Traveling spiritually

Traveling spiritually

Zalmen Mlotek and his sons sing together before Selichot services in Teaneck

Salmon Mlotek and his sons, Elisha, and Avram  will sing together before Selichot services Saturday night at the Jewish Center of Teaneck.
Salmon Mlotek and his sons, Elisha, and Avram will sing together before Selichot services Saturday night at the Jewish Center of Teaneck.

Zalmen Mlotek and his two sons, Avram and Elisha, will sing together on Saturday night before Selichot services at the Jewish Center of Teaneck.

Behind that simple sentence is a wellspring of musicality, history, love, and connection — to each other, to the community, to the present, the past, and the future, to the year that is about to come and to the year that is ebbing.

It makes sense that the three will sing together at the Jewish Center. First, the venue. “I am a member of the Teaneck Jewish Center, and the new rabbi, Daniel Fridman, asked me to do it,” Zalmen Mlotek of Teaneck said. “I am a big fan of his.” So it’s logical.

Second, the personal. That’s logical too. “It’s something — singing together — that we have done all their lives,’ Mr. Mlotek, a pianist and classically trained musician who is the artistic director of the National Yiddish Theatre — Folksbiene and the son of the late Yiddishists and musicologists Chanah and Joseph Mlotek, said. “It’s what made our Shabbeses special.

“It’s what the chasidim say about singing and about connecting with God. And for me, it’s an extra thrill to have my sons, who are developing in their own ways, going wherever their lives are taking them, also having the same desire to perform and to sing together.”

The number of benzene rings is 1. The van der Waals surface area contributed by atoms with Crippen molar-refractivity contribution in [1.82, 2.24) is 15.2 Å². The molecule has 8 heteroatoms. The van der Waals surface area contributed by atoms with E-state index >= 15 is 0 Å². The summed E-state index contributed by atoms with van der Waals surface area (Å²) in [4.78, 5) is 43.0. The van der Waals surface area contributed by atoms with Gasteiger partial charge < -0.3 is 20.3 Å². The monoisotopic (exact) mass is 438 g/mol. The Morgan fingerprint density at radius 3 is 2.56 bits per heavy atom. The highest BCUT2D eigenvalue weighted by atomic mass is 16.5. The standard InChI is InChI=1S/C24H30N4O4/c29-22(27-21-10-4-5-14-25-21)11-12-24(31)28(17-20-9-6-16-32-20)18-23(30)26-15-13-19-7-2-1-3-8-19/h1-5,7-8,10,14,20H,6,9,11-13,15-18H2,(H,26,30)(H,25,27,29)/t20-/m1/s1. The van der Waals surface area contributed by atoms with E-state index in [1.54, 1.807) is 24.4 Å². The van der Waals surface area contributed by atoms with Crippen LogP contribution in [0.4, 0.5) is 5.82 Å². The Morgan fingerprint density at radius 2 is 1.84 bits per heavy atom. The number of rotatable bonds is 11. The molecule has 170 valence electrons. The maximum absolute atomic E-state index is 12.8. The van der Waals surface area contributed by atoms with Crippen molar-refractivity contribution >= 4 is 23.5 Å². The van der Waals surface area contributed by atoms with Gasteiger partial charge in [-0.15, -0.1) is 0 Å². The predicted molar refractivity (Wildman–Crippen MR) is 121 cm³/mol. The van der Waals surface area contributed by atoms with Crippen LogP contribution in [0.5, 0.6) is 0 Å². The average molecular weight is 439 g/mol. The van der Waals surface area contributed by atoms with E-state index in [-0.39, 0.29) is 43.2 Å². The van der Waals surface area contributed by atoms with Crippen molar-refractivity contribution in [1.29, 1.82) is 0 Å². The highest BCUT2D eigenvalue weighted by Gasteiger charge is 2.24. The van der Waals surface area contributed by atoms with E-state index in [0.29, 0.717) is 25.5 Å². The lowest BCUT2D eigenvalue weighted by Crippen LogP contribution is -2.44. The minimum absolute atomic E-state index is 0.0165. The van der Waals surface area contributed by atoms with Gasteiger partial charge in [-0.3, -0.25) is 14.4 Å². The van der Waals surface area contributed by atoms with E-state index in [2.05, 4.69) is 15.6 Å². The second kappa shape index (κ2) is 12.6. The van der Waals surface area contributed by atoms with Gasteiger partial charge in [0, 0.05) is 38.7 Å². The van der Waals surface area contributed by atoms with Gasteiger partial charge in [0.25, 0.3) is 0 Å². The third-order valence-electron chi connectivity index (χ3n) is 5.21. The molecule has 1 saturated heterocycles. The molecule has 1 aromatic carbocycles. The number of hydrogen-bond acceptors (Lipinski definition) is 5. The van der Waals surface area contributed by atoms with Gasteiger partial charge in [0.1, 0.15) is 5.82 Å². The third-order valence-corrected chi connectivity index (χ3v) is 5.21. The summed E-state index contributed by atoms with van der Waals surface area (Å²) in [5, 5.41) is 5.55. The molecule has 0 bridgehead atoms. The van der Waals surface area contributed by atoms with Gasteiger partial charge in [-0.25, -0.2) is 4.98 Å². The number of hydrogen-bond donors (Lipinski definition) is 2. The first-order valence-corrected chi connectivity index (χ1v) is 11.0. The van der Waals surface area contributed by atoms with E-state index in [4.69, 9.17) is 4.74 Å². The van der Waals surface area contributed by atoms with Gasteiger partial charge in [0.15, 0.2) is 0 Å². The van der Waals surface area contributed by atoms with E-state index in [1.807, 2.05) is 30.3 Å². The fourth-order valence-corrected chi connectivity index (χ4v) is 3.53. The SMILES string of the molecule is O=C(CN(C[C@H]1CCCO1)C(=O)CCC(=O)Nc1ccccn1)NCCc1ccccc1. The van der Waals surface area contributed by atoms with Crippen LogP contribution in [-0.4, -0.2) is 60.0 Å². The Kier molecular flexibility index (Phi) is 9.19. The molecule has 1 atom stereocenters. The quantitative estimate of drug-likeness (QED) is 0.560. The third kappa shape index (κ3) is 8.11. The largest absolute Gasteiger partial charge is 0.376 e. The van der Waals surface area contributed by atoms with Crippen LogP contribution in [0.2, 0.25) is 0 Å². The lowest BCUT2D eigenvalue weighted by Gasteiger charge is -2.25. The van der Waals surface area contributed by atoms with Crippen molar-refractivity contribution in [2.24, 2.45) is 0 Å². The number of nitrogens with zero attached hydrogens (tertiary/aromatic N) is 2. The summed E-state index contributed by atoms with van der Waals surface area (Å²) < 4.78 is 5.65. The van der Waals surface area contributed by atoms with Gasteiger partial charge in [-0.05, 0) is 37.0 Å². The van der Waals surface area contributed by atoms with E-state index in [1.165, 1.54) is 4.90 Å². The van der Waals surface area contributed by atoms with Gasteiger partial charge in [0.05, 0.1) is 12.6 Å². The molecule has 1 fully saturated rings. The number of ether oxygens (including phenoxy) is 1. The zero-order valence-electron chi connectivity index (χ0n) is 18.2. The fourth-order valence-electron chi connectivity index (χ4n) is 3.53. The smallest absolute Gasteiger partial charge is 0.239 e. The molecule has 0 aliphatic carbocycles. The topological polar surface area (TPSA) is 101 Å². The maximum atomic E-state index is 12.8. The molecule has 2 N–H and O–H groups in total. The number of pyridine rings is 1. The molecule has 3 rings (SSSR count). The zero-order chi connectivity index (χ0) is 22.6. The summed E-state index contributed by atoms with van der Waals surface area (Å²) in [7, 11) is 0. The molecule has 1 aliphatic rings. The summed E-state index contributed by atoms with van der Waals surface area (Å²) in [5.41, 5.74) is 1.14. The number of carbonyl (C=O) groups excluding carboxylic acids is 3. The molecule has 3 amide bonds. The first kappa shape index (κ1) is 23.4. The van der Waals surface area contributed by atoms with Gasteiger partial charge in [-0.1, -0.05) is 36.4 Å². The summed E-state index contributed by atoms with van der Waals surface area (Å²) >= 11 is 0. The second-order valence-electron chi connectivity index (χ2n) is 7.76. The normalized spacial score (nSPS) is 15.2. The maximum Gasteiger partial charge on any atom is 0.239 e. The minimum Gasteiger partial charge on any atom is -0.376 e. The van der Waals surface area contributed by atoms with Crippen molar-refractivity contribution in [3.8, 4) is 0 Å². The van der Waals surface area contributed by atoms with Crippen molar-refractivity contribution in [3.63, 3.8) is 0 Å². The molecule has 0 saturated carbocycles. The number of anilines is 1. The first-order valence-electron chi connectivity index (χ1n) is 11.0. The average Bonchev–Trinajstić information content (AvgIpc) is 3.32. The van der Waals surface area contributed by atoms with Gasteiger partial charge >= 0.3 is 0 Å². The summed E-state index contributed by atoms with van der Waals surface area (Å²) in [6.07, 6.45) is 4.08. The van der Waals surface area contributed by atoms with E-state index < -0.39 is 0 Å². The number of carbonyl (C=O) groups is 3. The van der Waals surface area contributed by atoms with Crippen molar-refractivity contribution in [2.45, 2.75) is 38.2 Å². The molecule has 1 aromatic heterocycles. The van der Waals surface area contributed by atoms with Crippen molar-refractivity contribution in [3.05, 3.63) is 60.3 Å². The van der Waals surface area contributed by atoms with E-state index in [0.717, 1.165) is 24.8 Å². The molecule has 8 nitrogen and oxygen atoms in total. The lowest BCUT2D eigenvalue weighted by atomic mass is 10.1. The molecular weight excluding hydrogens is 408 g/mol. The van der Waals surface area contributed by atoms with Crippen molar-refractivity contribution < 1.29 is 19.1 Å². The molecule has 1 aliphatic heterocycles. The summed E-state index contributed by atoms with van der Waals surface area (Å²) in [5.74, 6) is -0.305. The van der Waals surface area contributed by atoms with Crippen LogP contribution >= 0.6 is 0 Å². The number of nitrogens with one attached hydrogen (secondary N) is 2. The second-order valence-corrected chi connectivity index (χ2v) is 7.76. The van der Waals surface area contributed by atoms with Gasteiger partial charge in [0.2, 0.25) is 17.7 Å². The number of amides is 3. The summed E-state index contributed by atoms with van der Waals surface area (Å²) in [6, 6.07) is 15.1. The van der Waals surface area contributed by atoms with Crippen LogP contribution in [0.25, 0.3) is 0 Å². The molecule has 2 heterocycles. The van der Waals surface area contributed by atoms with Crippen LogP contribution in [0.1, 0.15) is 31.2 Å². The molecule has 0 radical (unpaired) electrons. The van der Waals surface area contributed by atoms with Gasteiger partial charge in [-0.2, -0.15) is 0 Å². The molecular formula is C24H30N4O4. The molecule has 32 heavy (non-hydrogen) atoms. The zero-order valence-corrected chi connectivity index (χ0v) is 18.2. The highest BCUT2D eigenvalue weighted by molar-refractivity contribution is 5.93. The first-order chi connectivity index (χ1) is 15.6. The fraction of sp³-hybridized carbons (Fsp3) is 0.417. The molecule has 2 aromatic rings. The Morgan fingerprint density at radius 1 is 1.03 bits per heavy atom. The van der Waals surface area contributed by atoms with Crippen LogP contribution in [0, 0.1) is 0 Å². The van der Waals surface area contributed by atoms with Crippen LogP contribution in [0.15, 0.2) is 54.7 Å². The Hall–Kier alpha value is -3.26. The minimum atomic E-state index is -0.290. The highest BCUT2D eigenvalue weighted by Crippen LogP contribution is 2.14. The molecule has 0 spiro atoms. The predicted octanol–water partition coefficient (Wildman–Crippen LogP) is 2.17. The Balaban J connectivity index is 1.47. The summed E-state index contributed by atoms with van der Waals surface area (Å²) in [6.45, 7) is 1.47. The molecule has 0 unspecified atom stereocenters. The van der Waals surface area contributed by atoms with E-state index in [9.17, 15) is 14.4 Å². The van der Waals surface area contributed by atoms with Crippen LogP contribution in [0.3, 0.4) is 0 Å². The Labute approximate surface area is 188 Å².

“My father, brother, and I will gather on Saturday night to present a series of Yiddish songs, and also songs from the traditional liturgy and the songs we grew up singing around our Shabbes table,” Avrum Mlotek said. Rabbi Mlotek, 29, graduated from Yeshivat Chovevei Torah and now is a founder of Base Hillel, funded in part by Hillel International and UJA Federation of New York, which “empowers pluralistic rabbinic couples to open their homes and have them serve as a convening point of Jewish life for graduate students and young professionals.” Rabbi Mlotek and his wife, Yael Kornfeld, live near Union Square in downtown Manhattan.

 Elisha Mlotek
Elisha Mlotek

Music is vitally important to Rabbi Mlotek. (He is a Mlotek!) He’s led High Holy Day services in Melbourne, Australia, and interned at the Carlebach Shul on West 79th Street, which has music as an essential part of its DNA. Now, he leads holiday services at the Isabella Freedman Retreat Center in Canaan, Connecticut.

He thinks that singing with his family before Selichot will put singers and listeners “into a different type of spiritual framework and mindset. It’s different from the workweek, and from the rest of the year.

“It will offer a different entry into the Selichot experience,” he added. “We gather before Rosh Hashanah for the penitential prayers, but for many Jews, unless you have a working understanding of Hebrew and can navigate around the liturgy, a traditional prayer service can be pretty alienating.

“Our collective belief, as a family that has grown up with a vibrant Yiddish culture, is that song, poetry, music really allow a different entry into the Jewish experience.

“We will sing songs from Eastern Europe, from the chasidic movement, from the shtetls, interspersed with traditional tunes and melodies that people might know. We’ll sing niggunim” — the wordless melodies that evoke emotion — “and Yiddish folk songs of all types.

“The mood will be reflective and transportative, either to a different place or to a different time, or to both. It’s a different kind of energy than you might expect to experience when walking into the Jewish Center on a Saturday night.”